‘Boomerang Employees’ Seen As Potential Solution To Skill, Talent Shortage
A survey found that 78 percent of Filipino professionals consider themselves as “boomerang employees” or those willing to consider returning to their previous companies.
Nearly eight out of 10 Filipino professionals consider themselves as “boomerang employees” or those who are open to returning to their previous employers, a survey from recruitment consultancy firm Robert Walters showed.
The survey released last Thursday, Sept. 7, found that 78 percent of Filipino professionals are open to working again with their former companies. It polled close to 1,000 professionals across six Southeast Asian countries, of which 100 are from the Philippines.
Also included were respondents from Indonesia, Malaysia, Singapore, Thailand, and Vietnam.
Based on the survey, 47 percent of workers in the Philippines who had left their job in the past two years did so because they seek better pay and benefits, while another 42 percent said they left for a better career progression.
Asked what would make them consider returning to their former employers, 24 percent cited better remuneration, while 21 percent said career progression opportunities. Some 22 percent said they would do it if there are changes to leadership or team structure.
The recruitment firm also recognized the Philippines as one of the countries with the “highest proportion” of respondents who still communicate with former employers.
A “remarkable” 88 percent of Filipinos surveyed said they stay in some form of contact with a previous manager, with 23 percent stating that this was to keep the door open for future job opportunities.
Only 12 percent of Filipino respondents said they have no contact with their former employers.
Toby Fowlston, chief executive officer of Robert Walters, said leaders should be excited with the fact that there is a pool of talent rejoining their company, noting the continuing candidate shortage given the slow global recruitment market.
“Not only that but this is talent that can hit the ground running – they have already been inducted into your business, they will be familiar with processes, and have a previous vested interest in the brand – all qualities which can take years to instill in a new employee,” he said.
“In light of this research, companies who are looking to hire can consider re-engaging with alumni, and train managers on holding a positive exit process as ‘boomerang employees’ could well be a solution to skills shortage,” added Fowlston.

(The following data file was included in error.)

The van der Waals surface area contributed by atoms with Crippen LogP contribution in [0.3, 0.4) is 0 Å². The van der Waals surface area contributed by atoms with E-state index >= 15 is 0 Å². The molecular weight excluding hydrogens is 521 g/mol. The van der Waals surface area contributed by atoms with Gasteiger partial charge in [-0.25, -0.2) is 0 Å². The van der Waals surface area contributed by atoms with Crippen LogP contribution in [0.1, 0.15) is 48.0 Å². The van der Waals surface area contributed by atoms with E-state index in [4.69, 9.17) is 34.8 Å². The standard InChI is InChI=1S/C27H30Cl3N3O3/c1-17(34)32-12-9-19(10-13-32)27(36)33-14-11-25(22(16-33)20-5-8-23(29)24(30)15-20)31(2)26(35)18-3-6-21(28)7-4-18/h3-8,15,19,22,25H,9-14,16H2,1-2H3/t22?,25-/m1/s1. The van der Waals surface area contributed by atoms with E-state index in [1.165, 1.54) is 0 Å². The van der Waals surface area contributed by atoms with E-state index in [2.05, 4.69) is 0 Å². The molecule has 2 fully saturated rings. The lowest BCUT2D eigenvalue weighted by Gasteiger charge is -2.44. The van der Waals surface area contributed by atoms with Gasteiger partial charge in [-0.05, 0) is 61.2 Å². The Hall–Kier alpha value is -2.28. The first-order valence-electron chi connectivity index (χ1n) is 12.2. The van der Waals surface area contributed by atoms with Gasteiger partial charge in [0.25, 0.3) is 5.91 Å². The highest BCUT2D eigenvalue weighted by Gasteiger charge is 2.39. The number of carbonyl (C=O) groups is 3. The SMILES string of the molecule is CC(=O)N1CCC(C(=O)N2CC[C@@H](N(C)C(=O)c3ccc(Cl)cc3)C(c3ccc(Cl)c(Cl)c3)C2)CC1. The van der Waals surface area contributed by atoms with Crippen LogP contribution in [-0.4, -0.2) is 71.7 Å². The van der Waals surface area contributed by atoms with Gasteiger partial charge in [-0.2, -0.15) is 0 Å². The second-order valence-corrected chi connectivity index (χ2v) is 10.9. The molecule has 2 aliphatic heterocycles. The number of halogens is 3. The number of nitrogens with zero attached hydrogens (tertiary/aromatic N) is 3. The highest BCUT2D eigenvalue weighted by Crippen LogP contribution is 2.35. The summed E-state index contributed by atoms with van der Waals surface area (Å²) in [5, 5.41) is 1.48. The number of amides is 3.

Based on the survey, managers are generally receptive toward “boomerang employees,” with 90 percent willing to hire former employees for suitable positions.
In the Philippines, 80 percent of the surveyed managers said they are willing to allow “good ex-employees” to return, while another 11 percent are open to the idea, “but with a cautious approach.”
Only seven percent said they will not consider re-hiring former employees, lower than the Southeast Asian average of nine percent.
“Our findings reveal that the hiring managers in the Philippines are notably receptive to considering the rehiring of their former employees,” said Alejandro Perez-Higuero, Robert Walters Philippines director.
Given the growing talent shortage, he said nurturing positive relationships with ex-employees is advisable.
“This approach carries several benefits, including familiarity with your company and culture, which minimizes adaptation time and training costs. Re-hires quickly contribute and can even play a role in succession planning,” said Perez-Higuero.
“But as you explore the possibility of re-hiring, it is crucial to assess the reasons for their departure and growth during their absence, ensuring a mutually beneficial arrangement for both parties,” he added.
Fowlston, meanwhile, reminded employers of the importance of managing the return of boomerang employees among existing workers, especially if someone will return in a more senior position than when they left.
“A balance needs to be struck and employers should assess that they are doing all they can to open up lines of opportunity within an organization, or they risk sending a message that one route to promotion and better package is to take the boomerang route,” he said.